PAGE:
Friday, August 10, 2007

The Army Corps of Engineers and New Orleans

Time has got the jump on the rest of the pack with its two years after Katrina story. Here's the cover: The story makes a compelling case that the U.S. Army Corps of Engineers has made New Orleans more vulnerable to hurricanes:
The most important thing to remember about the drowning of New Orleans is that it wasn't a natural disaster. It was a man-made disaster, created by lousy engineering, misplaced priorities and pork-barrel politics. Katrina was not the Category 5 killer the Big Easy had always feared; it was a Category 3 storm that missed New Orleans, where it was at worst a weak 2. The city's defenses should have withstood its surges, and if
they had we never would have seen the squalor in the Superdome, the desperation on the rooftops, the shocking tableau of the Mardi Gras city underwater for weeks. We never would have heard the comment "Heckuva job, Brownie." The Federal Emergency Management Agency (fema) was the scapegoat, but the real culprit was the U.S. Army Corps of Engineers, which bungled the levees that formed the city's man-made defenses and ravaged the wetlands that once formed its natural defenses. Americans were outraged by the government's response, but they still haven't come to grips with the government's responsibility for the catastrophe.
They should. Two years after Katrina, the effort to protect coastal Louisiana from storms and restore its vanishing wetlands has become one of the biggest government extravaganzas since the moon mission—and the Army Corps is running the show, with more money and power than ever. Many of the same coastal scientists and engineers who sounded alarms about the vulnerability of New Orleans long before Katrina are warning that the Army Corps is poised to repeat its mistakes—and extend them along the entire Louisiana coast. If you liked Katrina, they say, you'll love what's coming next.

It's worth remembering that New Orleans wasn't surrounded by levees when it was founded in 1718:
"They didn't need hurricane levees," says Kerry St. Pe, a marine biologist whose ancestors arrived in 1760. "They had wetlands to protect them." New Orleans wasn't on the coast, and hurricanes wilt over land.
That was before the Army Corps of Engineers stepped in:
Now the Gulf has advanced some 20 miles (32 km) inland, thanks in large part to the Army Corps. The Corps started as a Revolutionary War regiment, fortifying Bunker Hill, but it evolved into an all-purpose engineering unit, eventually overseeing local flood control on the Mississippi. The Corps ordered communities to imprison the river in a narrow channel with a strict "levees only" policy, rejecting calls to give the river room to spread out. So levees rose, and the Corps repeatedly declared the river floodproof. But the constrained river also rose, and its jailbreaks repeatedly proved the Corps wrong.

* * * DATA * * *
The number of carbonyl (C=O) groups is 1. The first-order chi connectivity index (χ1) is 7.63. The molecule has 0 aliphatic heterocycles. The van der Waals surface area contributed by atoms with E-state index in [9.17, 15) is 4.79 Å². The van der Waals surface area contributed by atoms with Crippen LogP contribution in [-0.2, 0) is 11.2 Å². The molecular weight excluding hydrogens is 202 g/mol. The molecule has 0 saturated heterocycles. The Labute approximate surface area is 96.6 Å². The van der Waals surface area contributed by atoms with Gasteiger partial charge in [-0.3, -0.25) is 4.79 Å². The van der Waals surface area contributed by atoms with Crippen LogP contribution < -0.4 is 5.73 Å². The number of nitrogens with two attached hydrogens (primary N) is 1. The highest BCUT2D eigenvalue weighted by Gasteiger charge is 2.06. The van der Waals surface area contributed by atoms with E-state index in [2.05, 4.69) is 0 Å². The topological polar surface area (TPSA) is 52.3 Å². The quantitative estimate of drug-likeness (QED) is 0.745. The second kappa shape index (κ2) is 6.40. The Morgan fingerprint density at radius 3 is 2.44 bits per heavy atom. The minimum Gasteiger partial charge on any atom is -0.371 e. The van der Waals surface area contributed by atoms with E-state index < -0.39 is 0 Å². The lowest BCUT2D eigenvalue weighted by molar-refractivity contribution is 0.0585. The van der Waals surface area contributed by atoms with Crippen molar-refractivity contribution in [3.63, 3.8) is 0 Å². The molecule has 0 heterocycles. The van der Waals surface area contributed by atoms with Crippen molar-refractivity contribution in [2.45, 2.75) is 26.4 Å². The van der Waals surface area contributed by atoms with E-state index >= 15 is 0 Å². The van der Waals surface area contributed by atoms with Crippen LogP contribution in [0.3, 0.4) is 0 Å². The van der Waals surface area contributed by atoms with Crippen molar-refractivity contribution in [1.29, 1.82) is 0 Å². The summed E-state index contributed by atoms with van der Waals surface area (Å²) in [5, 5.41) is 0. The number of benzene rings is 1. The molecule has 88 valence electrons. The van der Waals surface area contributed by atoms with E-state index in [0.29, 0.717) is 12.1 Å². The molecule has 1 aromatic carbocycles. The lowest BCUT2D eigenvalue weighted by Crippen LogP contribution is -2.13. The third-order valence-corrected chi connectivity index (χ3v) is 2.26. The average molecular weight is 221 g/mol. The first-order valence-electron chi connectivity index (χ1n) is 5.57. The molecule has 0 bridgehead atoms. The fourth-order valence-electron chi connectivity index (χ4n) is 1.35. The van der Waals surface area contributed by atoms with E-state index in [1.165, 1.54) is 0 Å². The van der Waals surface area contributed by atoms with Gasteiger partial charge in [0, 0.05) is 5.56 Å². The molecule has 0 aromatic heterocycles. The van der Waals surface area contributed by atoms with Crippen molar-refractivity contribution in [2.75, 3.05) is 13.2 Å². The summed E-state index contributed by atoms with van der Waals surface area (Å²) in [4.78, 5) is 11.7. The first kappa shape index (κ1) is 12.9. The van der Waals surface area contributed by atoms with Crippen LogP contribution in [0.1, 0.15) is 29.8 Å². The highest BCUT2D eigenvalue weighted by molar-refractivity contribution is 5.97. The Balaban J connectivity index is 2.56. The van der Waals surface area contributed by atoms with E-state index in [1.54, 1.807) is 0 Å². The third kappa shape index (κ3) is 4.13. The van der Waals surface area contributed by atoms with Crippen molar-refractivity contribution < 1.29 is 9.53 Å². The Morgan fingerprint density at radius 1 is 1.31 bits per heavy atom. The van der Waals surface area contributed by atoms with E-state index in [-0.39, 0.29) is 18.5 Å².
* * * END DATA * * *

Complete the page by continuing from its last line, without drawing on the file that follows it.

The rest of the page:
And the result?
But by walling off the river, trapping its sediments behind giant dams and armoring its erosive banks with concrete, the Corps inadvertently choked off the land-building process. The straitjacketed river now carries less than half its original sediment load down to Louisiana. So there's little new land-building material to offset the natural erosion of the coast, much less the unnatural rising of the sea fueled by global
The result is that New Orleans is sinking, and about 30% of the coast's wetlands have slipped into the Gulf, jutting Louisiana's chin even further into the path of Mother Nature's fist, endangering the U.S.'s largest offshore oil and gas fields, a lucrative seafood industry, a busy network of ports and about 2 million people.

The entire piece is saddening and maddening.


Anonymous Anonymous said...

I'm looking forward to reading this article. Mr. Grunwald did a bunch of articles in the Post some years ago on the Corps and their flood control projects on the Mississippi. Those articles made the Corps (and some of their contractors) pretty nervous at the time.

Have you heard any of Harry Shearer's shows on New Orleans? He did one shortly after Katrina talking about the cultural history of the city that was informative and heartbreaking. He also did one with the leader of the Team Louisiana engineering review, Ivor van Heerden which was very smart and very straightforward for a guy from Spinal Tap.

2:21 PM, August 10, 2007  
Blogger Tom Noyes said...

Just yesterday, Harry Shearer posted this on New Orleans over at Huffington Post:

4:05 PM, August 10, 2007  
Anonymous Anonymous said...

This was a very good article, thanks!

Grunwald certainly has his issues with the Corps, but he is certainly right that there is no real water resources policy for the US and there is no solid feasibility (or prioritization) review for requested water projects. And the lack of water policy can be see not just in the Mississippi River Basin, but also in the use of the Oglala Aquifer, coastal resources tasks, and anything related to the Colorado River. Congresspeople and the Administration (multiple Administrations) have been willing to point the Corps at various crises to do something now to mask the real systemic issues.

Interestingly, the Corps never has to deal with Congress in the way that most engineers have to deal with their clients. All the Corps has to do is say yes and deliver (mostly) on the requests. The Corps does do its military and its Work for Others in a very different relationship with its stakeholders.

Also -- the Harry Shearer interview with Professor Von Heerden is here: Scroll down to the August 27, 2006 entry for the podcast.

3:51 PM, August 14, 2007  
Blogger Tom Noyes said...

Thanks for the link.

4:19 PM, August 14, 2007  

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